- Page 58 - November 2009 -
Richard Thomas (JRGS 1957-64) reports the death of Fifties alumnus Bob Phillis...
was sorry to hear the news that Sir Robert Phillis (JRGS
1957-61) passed away on 22nd of December at the age of 64.
He had been suffering from cancer, which had initially led to
his early retirement. Bob is pictured left at the recent
Ruskin Reunion, held in Shirley during early-September.
Richard "Tom" Thomas, Shrewsbury, Shropshire. Dec 2009 Email.
Paul Graham (JRGS 1959-66) adds: And here, shown
right, is the funeral notice published in the 30 December issue of
The Guardian. Click on the thumbnail to view a larger version.
Mike Blamire (JRGS 1956-57) has scanned some scrapbook pages...
I recently came across this
scrapbook. The pages I have scanned contain signatures and best
wishes from others in my class at JRGS. I believe I was in
Class/form 1L; my memory may have failed me.
Mike Blamire, Belleville, Ontario, Canada, November 2009 Email
Terence Morris (JRCS 1942-50) recalls the literary inclinations of Mr. McLeod...
Reading through the Christmas 1936 issue
of the School Magazine that was recently put
online, I noted a
piece written by A. W. MacLeod, then headmaster who had succeeded
Mr. Field. In it he talks at length about an early 19th Century
explorer, Charles Waterton. In 1943 McLeod gave me a copy of Waterton’s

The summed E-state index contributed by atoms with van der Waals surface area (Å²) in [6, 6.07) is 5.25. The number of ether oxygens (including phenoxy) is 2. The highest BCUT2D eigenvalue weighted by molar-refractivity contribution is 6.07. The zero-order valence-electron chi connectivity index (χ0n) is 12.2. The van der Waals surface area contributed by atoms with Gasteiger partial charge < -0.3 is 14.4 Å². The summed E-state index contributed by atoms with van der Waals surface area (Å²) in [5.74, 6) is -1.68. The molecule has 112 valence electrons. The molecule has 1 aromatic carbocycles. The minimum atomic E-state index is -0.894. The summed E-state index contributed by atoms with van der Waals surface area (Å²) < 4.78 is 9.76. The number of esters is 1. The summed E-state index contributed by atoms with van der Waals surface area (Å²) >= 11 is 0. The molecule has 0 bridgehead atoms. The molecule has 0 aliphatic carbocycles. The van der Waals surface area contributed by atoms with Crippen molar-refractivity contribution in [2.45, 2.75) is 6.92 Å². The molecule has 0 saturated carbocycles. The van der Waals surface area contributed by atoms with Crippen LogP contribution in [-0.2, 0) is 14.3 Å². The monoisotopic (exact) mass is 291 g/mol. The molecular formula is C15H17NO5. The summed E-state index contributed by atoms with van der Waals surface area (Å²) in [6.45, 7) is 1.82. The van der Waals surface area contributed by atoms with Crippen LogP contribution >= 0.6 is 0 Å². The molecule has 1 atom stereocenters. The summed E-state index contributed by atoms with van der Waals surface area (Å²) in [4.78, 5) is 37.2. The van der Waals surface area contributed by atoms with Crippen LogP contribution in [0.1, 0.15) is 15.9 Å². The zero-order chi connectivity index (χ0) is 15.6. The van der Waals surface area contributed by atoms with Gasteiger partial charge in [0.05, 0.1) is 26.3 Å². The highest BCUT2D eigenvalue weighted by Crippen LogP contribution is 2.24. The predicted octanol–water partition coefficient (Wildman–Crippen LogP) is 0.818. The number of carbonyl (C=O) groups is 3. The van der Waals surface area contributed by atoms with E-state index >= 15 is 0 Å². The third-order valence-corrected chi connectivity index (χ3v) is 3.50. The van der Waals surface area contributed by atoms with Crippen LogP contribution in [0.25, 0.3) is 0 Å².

Wanderings in South America, published in the Everyman edition. I
still have it, with his name inscribed on the flyleaf in his inimitable
handwriting. I suspect he could have been reading it around 1936! Before
he arrived at Ruskin he taught at Ingram Road School in Thornton Heath
and at Woodside School (do either still exist?). At Woodside he became a
friend of a fellow teacher, D. H Lawrence of Lady Chatterley
Terence Morris, Hampshire, November 2009 Email
adds: Can anybody help out with some direction here? What
would we like to see made available? While I'm willing to scan the
website for chronological information and gather together data into
rough shape, pressure of work prevents me from donating too much time to
Addiscombe Grammar School
Terence Morris replies: It is interesting that Peter Oxlade has come up with the same suggestion that I made in my earlier email, namely that Croydon Council had thoughts about using a site in Shirley that later became the Ashburton School (to be initially headed by our own Mr. Manning)?
(JRGS 1963-65) adds: Woodside School still exists. My
one memory of visiting this school as a junior engineer was to arrange
for the installation of trace heating to prevent icing of water pipes in
the children's outside toilets. More recently, I visited Ingram
School in about 1994 with a colleague from Croydon Council to look
into electrical overloading problems. In 2001 Ingram school was sold to
an Asian group and extensively refurbished. The refurbishment contract
was managed by a firm of surveyors/quantity surveyors, The Potter
Raper group, based in Beckenham. D. H. Lawrence also taught at
Tony Childs (1947-53) adds: